Ghosts of Memory
Trafalgar Studios | London
directed by Richard Eyre
Ibsen’s play was written to shock, and succeeded; at the time, the Daily Telegraph christened it “a loathsome sore unbandaged, a dirty act done publically... literary carrion.” The play’s carnal subversions and frenzies now sound muffled in a way that Nora’s final door slam of A Doll’s House isn’t, quite, but Richard Eyre’s harrowing staging means that these ghosts have lost none of their power to haunt.
Tim Hatley’s set is beautiful and painterly, with perspex panels that mean the shadowed figures in the next room are always close – ready to eavesdrop on the family secrets spilling softly out. The play’s warns that these ghosts can’t stay hidden long, with revelations foreshadowed in quiet confidences, unheard but noticed by the play’s younger characters. Ghosts are dark stains imprinted on memories, that like the holes in a player-piano reel are inevitably fallen into and repeated as time rolls on.
Helene is at the play’s centre – a kind of parallel Nora, but one who stayed with her family and suppressed her pain into quiet, agonised domesticity. As the play starts she’s a widow treasuring up the memory of her dead husband in an orphanage built as, and with, his legacy. But the local priest, Pastor Manders, is chipping away at its unsteady foundations, and her plan to tell her son Oswald the truth about his father threatens to destabilise them altogether. Meanwhile, the bored and pettish maid Regina tries to slot into this narrow world, and her disreputable father Jacob strings out its tensions to reel in some profit for himself.
The interwoven group are confined to one room as their stories close in together and sicken – as we do too, compressed together in a play taken in a 90 minute swoop straight through. This is very much Lesley Manville’s show, her performance of Helene the emotional centre – and Richard Eyre’s sharp cuts to Ibsen’s text, which under Stephen Unwin’s direction was a full hour longer, emphasise her central role. Lesley Manville’s performance is brilliantly real, and feels somehow modern too – her alternating rebelling against and submission to convention and Pastor Mander’s demands is agonising. Against her emotional warmth, Jack Lowden’s Oswald seems thin and nineteenth-century priggish. His romantic artist’s past in Paris is cut to a ghost, fantastical in comparison to his affected, back home with mother present, and making it hard to empathise with his Utopian dreams of free love.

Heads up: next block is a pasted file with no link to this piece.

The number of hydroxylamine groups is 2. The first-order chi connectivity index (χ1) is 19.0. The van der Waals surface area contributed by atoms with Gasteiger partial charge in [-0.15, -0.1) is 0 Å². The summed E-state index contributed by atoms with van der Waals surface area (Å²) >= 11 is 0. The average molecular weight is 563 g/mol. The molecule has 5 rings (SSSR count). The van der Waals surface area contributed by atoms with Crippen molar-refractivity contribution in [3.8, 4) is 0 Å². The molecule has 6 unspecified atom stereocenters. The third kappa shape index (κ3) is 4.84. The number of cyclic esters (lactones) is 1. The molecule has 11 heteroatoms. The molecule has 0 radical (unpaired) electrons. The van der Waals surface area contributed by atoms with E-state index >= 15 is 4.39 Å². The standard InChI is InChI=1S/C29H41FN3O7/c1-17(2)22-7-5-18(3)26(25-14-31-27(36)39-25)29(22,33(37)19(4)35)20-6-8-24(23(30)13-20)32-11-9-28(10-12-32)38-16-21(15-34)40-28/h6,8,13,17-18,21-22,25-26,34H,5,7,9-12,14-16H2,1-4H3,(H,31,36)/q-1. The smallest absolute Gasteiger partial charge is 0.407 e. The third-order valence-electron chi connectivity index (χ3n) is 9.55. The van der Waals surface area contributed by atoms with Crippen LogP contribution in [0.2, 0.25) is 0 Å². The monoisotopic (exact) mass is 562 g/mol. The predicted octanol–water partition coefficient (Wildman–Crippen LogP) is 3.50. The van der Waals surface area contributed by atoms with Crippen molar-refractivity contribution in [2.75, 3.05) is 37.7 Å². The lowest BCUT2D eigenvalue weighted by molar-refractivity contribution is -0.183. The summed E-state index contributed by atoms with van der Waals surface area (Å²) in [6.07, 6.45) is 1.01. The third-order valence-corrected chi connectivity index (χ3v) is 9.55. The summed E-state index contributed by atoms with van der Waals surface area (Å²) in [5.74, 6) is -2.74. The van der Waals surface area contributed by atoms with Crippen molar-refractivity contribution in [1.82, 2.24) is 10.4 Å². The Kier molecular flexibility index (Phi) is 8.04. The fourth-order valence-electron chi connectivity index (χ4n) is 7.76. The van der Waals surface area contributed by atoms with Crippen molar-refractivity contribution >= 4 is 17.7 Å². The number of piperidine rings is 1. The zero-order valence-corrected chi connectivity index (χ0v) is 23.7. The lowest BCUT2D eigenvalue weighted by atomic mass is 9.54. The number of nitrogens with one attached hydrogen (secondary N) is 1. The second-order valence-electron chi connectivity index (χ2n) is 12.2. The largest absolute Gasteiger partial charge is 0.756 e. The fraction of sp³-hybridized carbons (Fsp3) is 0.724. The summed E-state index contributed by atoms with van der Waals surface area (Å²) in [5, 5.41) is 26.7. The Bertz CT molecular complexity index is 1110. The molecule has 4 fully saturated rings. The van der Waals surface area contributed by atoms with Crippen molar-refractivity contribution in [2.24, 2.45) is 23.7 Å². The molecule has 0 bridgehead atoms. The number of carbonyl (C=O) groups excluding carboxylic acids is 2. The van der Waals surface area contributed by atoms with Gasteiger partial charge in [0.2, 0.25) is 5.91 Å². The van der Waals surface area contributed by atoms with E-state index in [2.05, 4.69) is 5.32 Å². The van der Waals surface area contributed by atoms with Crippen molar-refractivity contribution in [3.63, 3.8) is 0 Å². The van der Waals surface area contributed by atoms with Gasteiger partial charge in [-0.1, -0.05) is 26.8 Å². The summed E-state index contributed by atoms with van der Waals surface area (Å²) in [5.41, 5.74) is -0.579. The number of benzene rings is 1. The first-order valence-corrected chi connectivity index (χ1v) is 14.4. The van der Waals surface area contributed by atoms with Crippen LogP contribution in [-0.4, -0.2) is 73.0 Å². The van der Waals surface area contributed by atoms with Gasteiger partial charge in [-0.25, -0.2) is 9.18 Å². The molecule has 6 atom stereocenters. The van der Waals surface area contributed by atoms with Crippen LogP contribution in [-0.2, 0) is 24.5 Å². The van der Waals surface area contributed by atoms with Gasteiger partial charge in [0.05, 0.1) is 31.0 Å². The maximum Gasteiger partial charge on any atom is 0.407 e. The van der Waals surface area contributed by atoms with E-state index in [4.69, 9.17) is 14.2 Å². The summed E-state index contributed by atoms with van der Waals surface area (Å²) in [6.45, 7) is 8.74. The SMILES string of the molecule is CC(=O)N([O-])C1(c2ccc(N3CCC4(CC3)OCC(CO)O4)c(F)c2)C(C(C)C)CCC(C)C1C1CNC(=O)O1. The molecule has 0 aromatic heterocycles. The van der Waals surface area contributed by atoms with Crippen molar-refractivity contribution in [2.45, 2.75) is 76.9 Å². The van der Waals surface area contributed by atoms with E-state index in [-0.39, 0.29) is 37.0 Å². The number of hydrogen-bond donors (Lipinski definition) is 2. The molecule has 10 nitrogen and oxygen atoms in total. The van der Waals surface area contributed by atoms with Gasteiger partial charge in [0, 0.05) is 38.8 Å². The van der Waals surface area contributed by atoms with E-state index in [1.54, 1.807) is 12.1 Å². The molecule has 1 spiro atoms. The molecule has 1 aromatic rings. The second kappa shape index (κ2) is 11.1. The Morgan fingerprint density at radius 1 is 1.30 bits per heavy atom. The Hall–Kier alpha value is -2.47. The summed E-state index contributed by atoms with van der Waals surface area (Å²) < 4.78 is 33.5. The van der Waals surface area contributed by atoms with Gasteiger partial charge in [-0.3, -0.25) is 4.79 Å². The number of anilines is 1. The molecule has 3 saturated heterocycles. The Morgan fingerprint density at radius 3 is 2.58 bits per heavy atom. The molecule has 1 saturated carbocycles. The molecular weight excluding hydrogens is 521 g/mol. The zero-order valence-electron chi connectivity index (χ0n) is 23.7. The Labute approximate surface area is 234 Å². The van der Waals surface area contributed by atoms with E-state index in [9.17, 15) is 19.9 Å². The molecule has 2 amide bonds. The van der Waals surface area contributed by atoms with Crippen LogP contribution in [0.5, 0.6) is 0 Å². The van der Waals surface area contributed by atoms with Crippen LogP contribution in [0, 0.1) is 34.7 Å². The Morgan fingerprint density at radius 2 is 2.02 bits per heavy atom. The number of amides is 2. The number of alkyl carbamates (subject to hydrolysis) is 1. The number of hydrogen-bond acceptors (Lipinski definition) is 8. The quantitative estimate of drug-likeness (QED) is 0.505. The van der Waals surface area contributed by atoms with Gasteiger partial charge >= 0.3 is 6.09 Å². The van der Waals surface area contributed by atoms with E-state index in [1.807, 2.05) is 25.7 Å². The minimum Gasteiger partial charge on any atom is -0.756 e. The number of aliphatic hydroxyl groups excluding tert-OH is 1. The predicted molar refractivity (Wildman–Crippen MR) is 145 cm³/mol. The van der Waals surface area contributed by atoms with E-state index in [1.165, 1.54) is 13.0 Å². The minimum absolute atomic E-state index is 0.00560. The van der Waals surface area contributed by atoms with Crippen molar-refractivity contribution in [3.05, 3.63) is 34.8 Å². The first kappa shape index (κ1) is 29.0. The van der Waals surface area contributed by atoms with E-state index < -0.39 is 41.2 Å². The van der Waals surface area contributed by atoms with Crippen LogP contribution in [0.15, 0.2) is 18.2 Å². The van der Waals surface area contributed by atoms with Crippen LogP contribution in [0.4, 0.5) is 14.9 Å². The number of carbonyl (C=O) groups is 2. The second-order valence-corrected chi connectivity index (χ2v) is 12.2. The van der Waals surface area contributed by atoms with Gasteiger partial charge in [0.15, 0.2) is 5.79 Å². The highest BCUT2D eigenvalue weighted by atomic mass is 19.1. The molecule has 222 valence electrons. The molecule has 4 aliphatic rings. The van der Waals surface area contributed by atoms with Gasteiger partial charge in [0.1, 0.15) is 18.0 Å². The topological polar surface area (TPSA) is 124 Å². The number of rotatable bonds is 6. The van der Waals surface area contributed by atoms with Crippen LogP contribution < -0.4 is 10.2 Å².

The atmosphere is unremitting. But there are moments of levity and brilliant subtlety, too. Charlene McKenna as Regina’s deliberately, agonisingly deployed French phrases are gently comic, then gently tragic, as the depth of the hopes resting on them becomes clear. And Pastor Manders and her father Jacob dance the age-old jig of the sanctimonious fool and the wily trickster with deft steps, with Brian McCardie’s liquor-sweet protestations of innocence making him a plausible match for Adam Kotz’s half-holy, half-hypocrite gullibility.
Ibsen’s frank treatment of venereal disease, adultery and sexual morality was hugely controversial at the time. Now, enough has changed – not least since the AIDS iceberg has thawed a little – to soften any analogies drawn with the present day. The nineteenth century fear of both moral and physical contagion is largely gone, meaning that the play’s central image is drained of force, and Helene’s departed husband of horror. But although our capacity to be shocked by a man coercing a woman into taking a glass of wine has waned, and free love is no longer the subject of bilious Daily Telegraph editorials, the suppression of Helene and Regina’s potential is all the more shocking.
Helene has the suffragist pamphlets that Nora, imprisoned in A Doll’s House, never read, but Ghosts pin her so perfectly that she has no hope of ever acting on them. This production feels like her tragedy, as Richard Eyre condenses the machinery of Ibsen’s family drama into a tightly sprung trap, feverishly claustrophobic.
photo | ©Hugo Glendinning